UREA 20, UREA 40, UREA 40+, bare20, bare40, bare40+Salicylic Acid, and bare40+Hyaluronic Acid

UREA 20, bare20, UREA 40, UREA 40+, bare40, bare40+Salicylic Acid, and bare40+Hyaluronic Acid are “drugs” as defined by section 201(g)(1)(B) of the FD&C Act, 21 U.S.C. 321(g)(1)(B), because they are intended for the diagnosis, cure, mitigation, treatment, or prevention of disease, and/or under section 201(g)(1)(C) of the FD&C Act, 21 U.S.C. 321(g)(1)(C), because they are intended to affect the structure or any function of the body.

Specifically, UREA 20, UREA 40, and UREA 40+ are intended as corn and callus remover products, and bare20, bare40, bare40+Salicylic Acid, and bare40+Hyaluronic Acid are intended as combination antifungal/corn and callus remover products.

Examples of claims observed on the product label that establish the intended uses, as defined in 21 CFR 201.128, of the products include, but may not be limited to, the following:

UREA 20, UREA 40, UREA 40+

Statements that appear on the products’ labels:

“HEALS CORNS & CALLOUSES”

bare20, bare40, bare40+Salicylic Acid and bare40+Hyaluronic Acid

Statements that appear on the products’ labels:

“HEALS CORNS & CALLOUSES”

There are additional claims found on the product websites www.scisoglobal.com (which redirects to www.ureaeverything.com), that are imprinted on the labels for bare20, bare40+Salicylic Acid and bare40+Hyaluronic Acid and www.ureaeverything.com, that are imprinted on the labels for bare40 and bare40+Hyaluronic Acid. These additional claims establish their intended uses, as defined in 21 CFR 201.128, and include, but may not be limited to, the following:

“It is a concentrated and highly effective anti-fungal foot gel . . . is specially formulated to remove thick calluses and helps repair cracked heels with the most potent therapeutic ingredients including Tea Tree Oil and Aloe Vera extracts”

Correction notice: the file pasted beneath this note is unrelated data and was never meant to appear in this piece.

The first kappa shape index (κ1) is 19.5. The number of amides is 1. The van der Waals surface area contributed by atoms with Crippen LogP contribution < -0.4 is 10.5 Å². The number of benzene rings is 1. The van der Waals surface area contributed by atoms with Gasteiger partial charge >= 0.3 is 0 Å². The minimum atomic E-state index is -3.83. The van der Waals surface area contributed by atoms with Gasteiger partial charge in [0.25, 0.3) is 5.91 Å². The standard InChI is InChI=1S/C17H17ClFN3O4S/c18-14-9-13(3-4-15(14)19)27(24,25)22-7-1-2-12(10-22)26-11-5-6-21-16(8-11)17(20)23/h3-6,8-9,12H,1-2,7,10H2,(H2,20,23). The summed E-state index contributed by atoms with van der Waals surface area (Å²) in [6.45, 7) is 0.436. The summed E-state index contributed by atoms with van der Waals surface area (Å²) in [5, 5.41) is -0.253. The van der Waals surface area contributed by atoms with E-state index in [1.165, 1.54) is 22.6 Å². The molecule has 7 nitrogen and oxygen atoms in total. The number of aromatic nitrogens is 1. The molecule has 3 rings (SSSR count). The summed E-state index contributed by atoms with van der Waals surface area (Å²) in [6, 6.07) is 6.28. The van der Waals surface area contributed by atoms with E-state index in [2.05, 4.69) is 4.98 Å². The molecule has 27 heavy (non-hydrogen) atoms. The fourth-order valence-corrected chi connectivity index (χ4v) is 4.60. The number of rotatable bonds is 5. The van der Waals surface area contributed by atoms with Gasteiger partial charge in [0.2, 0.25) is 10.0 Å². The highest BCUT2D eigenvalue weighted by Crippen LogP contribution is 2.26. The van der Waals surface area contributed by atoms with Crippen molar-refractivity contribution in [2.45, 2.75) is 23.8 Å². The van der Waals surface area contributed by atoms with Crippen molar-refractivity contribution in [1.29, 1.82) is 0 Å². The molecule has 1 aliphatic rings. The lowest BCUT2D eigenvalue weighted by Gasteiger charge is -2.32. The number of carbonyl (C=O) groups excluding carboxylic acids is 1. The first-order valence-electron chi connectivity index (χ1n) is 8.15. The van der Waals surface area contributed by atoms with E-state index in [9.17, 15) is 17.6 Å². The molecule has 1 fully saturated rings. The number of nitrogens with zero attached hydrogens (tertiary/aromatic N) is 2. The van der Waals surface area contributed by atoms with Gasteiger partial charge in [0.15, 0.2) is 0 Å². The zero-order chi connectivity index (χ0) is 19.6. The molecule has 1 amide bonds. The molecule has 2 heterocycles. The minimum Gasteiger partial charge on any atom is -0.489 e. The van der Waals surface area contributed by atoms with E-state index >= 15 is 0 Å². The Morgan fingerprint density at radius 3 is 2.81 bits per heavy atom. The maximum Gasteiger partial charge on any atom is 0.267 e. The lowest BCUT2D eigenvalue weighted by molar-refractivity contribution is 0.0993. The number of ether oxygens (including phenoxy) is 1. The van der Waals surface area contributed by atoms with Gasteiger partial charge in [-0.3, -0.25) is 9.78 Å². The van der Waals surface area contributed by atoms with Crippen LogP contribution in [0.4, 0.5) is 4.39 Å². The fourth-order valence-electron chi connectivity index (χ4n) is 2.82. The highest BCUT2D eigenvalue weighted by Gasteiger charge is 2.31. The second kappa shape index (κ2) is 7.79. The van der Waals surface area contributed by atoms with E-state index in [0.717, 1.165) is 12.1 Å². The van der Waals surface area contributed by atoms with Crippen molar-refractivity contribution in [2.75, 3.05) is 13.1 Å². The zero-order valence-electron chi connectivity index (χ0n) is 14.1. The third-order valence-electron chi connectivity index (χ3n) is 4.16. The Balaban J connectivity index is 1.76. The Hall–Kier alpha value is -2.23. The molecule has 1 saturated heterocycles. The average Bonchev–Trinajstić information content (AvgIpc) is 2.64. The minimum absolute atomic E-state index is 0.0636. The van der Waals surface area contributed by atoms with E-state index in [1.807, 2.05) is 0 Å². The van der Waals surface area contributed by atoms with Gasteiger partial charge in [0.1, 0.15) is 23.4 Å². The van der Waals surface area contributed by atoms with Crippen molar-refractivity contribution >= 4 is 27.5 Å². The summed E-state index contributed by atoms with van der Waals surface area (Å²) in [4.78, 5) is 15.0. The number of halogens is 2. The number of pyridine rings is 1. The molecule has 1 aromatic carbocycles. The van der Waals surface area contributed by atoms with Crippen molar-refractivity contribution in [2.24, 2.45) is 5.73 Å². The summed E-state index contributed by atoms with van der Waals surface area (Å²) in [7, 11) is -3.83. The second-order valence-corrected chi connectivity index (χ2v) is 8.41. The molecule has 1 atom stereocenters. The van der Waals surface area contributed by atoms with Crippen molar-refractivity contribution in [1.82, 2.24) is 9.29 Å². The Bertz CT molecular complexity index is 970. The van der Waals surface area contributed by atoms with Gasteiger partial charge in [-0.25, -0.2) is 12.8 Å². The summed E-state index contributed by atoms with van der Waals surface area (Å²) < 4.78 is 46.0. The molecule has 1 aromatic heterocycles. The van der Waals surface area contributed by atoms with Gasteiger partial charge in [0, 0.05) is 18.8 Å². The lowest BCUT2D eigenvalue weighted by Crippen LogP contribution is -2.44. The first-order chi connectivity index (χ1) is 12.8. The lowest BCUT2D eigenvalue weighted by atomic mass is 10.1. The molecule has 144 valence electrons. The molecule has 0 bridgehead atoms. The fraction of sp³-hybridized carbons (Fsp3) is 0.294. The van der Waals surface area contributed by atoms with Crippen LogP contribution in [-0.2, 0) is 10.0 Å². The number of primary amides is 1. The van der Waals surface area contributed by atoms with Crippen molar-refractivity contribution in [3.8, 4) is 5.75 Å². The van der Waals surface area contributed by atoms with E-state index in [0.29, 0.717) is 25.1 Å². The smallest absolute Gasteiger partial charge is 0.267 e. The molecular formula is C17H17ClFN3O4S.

OTC drug products such as UREA 20, bare20, UREA 40, UREA 40+, bare40, bare40+Salicylic Acid, and bare40+Hyaluronic Acid intended as corn and/or callus removers are subject to the Final Rule for Corn and Callus Remover Drug Products, 21 CFR 358, Subpart F. The products bare20, bare40, bare40+Salicylic Acid, and bare40+Hyaluronic Acid are also subject to the Final Monograph for Topical Antifungal OTC Drug Products, 21 CFR Part 333, Subpart C because they are also intended for use as antifungals.

However, these products do not meet the Final Rule for Corn and Callus Remover Drug Products because salicylic acid is the only allowed active ingredient for use as a corn or callous remover; none of the aforementioned products include salicylic acid as the sole active ingredient. While the product bare40+Hyaluronic Acid includes salicylic acid as an active ingredient, it is not the sole active ingredient. Rather, bare40+Hyaluronic Acid also includes urea, tea tree oil, aloe vera and green tea as labeled active ingredients. Additionally, bare20, bare40, bare40+Salicylic Acid, and bare40+Hyaluronic Acid do not meet the conditions set forth in 21 CFR 358, Subpart F and 21 CFR Part 333, Subpart C because a combination antifungal/corn and callus remover product is not permitted under these final rules for corn and callus remover drug products or antifungal drug products.